Monday, February 01, 2010

Cruising the Web

Rich Lowry persuasively argues that Eric Holder is an even worse Cabinet appointee than Janet Napolitano. Sadly, but these weak links have too much influence in how our government is supposedly protecting us from terrorists.

Mark Steyn takes a look at the sexual prose of the head of the IPCC, Rajendra Pachauri, or, as Steyn describes him, "the cricket-loving climate-profiteering Nobel Peace Prize-winner with a carbon footprint almost as big as Al Gore's." Apparently, the septuagenarian has written a racy novel. The mind boggles. But Steyn has some fun with it. As will many more, I'm sure.

David Axelrod is either dishonest or a fool. Take your pick. He is still trying to maintain the fiction that we didn't miss out on any valuable intelligence by Mirandizing Abdulmutallab.

If you haven read Mark Thiessen's column in the Washington Post explaining how Nancy Pelosi was able to get one CIA top secret program stopped and thus was clearly lying when she tried to explain why she never spoke up against waterboarding when she was on the House Intelligence Committee, give it a good read. It will give you one more reason to agree with Jack Cafferty that Nancy Pelosi is just "a horrible woman."

Tom Harkin says that the Democratic negotiators from the House and Senate had reached an agreement on a health care compromise that both chambers would agree to before the election of Scott Brown. But then Brown was elected, and they just dropped it. However, President Obama told the House GOP that they were still trying to cut out some of the, as he called them, "stray cats and dogs" in the plan that they were still working on eliminating. So either, as Big Government points out, they had reached an agreement that would have left those various provisions in or they were still negotiating to try to pass a plan that didn't have those sections that Obama expressed concern over.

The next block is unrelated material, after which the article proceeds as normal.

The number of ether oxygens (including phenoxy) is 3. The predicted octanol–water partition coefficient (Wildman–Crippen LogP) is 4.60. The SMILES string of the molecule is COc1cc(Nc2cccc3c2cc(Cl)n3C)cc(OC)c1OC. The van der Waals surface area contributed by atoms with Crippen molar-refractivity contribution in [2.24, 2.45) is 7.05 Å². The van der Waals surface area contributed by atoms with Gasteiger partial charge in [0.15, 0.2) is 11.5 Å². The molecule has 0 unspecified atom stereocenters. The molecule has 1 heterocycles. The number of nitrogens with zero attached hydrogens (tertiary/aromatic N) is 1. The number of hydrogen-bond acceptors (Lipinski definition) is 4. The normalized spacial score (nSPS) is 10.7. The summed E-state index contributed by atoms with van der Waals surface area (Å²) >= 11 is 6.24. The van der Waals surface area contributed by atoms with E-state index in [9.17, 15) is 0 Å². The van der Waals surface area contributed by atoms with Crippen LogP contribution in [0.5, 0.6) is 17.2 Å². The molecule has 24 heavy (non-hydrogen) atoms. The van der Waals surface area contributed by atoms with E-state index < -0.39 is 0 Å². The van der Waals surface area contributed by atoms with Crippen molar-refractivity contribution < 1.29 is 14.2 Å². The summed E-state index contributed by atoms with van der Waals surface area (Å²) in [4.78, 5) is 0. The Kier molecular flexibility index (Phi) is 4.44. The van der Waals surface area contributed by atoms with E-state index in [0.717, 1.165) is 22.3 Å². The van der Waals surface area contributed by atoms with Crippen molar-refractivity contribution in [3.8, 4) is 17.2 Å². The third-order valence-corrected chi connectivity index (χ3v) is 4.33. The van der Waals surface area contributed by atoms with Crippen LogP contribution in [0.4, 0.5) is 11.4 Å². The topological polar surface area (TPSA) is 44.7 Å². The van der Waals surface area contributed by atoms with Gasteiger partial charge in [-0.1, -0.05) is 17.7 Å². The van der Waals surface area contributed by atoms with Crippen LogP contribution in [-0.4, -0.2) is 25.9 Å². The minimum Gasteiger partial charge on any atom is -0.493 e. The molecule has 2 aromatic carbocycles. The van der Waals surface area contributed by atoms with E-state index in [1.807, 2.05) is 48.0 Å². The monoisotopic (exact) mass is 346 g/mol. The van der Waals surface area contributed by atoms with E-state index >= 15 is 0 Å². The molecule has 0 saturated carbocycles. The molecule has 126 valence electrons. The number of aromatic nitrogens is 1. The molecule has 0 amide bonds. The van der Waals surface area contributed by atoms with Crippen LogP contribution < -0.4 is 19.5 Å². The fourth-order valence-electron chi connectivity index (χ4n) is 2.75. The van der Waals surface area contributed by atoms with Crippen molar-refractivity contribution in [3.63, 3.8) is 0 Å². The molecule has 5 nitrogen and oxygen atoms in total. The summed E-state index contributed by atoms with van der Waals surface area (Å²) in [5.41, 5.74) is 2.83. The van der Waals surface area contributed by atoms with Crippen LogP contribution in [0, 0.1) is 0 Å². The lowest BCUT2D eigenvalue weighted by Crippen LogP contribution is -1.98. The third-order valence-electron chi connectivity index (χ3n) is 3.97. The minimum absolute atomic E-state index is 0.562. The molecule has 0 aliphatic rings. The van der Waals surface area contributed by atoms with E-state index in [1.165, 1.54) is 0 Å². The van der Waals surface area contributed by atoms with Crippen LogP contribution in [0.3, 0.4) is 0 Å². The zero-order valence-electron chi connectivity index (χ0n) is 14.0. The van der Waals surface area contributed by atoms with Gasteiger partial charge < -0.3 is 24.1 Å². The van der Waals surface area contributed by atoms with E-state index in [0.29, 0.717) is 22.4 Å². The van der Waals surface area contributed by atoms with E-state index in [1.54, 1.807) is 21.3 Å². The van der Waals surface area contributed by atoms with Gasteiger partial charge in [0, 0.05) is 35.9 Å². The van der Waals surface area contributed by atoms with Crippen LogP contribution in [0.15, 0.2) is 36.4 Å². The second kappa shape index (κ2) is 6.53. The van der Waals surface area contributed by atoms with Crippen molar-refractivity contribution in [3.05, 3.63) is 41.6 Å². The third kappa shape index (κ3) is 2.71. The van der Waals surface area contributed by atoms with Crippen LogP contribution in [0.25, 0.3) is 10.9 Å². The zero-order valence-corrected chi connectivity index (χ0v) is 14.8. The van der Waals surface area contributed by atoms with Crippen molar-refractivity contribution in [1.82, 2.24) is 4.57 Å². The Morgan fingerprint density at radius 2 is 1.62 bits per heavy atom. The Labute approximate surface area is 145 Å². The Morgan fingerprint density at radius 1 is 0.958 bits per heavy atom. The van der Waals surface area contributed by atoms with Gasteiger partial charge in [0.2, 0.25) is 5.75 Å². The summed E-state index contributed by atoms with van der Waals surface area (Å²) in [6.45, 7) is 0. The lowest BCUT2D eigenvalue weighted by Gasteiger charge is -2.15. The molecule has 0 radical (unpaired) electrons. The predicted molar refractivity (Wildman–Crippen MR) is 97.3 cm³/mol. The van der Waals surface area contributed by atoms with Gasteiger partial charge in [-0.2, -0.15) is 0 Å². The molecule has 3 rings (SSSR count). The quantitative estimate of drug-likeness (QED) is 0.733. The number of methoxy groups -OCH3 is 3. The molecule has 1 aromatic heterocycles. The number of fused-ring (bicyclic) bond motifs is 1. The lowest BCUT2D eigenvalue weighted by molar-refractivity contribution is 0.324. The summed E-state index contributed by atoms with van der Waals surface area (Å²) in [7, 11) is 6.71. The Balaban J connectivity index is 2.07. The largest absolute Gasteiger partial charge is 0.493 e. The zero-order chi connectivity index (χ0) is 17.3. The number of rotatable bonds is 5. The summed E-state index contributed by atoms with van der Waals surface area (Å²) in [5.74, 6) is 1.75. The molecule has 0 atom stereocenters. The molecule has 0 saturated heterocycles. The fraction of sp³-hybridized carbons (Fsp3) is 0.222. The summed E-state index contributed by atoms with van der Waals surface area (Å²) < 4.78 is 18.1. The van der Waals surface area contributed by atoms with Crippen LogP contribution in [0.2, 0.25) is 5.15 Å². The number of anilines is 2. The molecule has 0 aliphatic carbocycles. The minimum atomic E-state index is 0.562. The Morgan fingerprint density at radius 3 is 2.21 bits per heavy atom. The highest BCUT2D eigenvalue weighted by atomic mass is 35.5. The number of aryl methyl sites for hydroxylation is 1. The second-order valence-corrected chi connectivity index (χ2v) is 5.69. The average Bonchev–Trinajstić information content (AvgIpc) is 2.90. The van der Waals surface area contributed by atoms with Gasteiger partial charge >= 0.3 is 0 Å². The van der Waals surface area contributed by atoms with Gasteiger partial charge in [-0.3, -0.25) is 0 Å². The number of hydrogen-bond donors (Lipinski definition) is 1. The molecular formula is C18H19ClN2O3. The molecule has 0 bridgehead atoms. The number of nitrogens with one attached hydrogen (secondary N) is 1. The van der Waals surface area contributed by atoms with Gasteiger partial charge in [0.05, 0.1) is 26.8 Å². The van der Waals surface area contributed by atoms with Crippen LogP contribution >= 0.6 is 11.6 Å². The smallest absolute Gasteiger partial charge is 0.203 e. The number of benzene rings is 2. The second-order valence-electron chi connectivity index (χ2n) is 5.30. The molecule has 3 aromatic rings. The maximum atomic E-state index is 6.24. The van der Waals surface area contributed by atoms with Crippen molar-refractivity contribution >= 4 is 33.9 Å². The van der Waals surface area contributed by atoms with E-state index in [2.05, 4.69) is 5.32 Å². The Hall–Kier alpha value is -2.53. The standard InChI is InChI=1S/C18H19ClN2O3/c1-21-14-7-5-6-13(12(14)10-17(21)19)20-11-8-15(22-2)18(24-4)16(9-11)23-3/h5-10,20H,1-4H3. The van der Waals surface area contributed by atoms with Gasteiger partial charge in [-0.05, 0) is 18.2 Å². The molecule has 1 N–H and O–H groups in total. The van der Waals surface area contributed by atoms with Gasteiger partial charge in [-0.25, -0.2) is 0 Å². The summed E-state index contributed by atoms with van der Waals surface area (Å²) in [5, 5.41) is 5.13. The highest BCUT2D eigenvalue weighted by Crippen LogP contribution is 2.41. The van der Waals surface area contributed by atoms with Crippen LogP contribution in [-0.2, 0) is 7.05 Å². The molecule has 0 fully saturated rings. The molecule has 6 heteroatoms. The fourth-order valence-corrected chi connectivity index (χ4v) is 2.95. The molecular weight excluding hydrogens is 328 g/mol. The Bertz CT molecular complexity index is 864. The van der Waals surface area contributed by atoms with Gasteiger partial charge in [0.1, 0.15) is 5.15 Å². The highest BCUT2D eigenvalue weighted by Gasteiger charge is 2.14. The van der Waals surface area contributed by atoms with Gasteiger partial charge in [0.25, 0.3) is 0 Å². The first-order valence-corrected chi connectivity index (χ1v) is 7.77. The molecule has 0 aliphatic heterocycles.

Is there no part of life in America that those in Washington will not stick their noses into? Sports Illustrated reports that Senator Hatch of Utah had written President Obama asking for his help in getting rid of the BCS system for college football. Obama has long expressed an interest in getting rid of the BCS and his Justice Department is now looking into the issue. No matter how you feel about the BCS, no one can think that college football's championship would be improved by having either Congress or the President involved in tinkering with it. Just what we need is for every senator angry that his home team, like Hatch's Utah, doesn't have an automatic bid to one of the top bowl games, to be filing complaints with the Justice Department.

Floyd Abrams is one of the most prominent defenders of the First Amendment in the country today. Few other legal analysts have his credentials. He explains to James Taranto why the Supreme Court made absolutely the correct decisions in the Citizens United case. He tells of how the ACLU considered reversing its longtime support for lifting restrictions on political advertising in reaction to the decision, but how Abrams argued that they shouldn't go back on their standard policy just because they don't like the corporations who might be advertising. He also argues that, if media corporations are allowed to voice their opinions before an election, there should be no limits on other sorts of corporations.

And, for your viewing pleasure, SNL's take on Obama's State of the Union.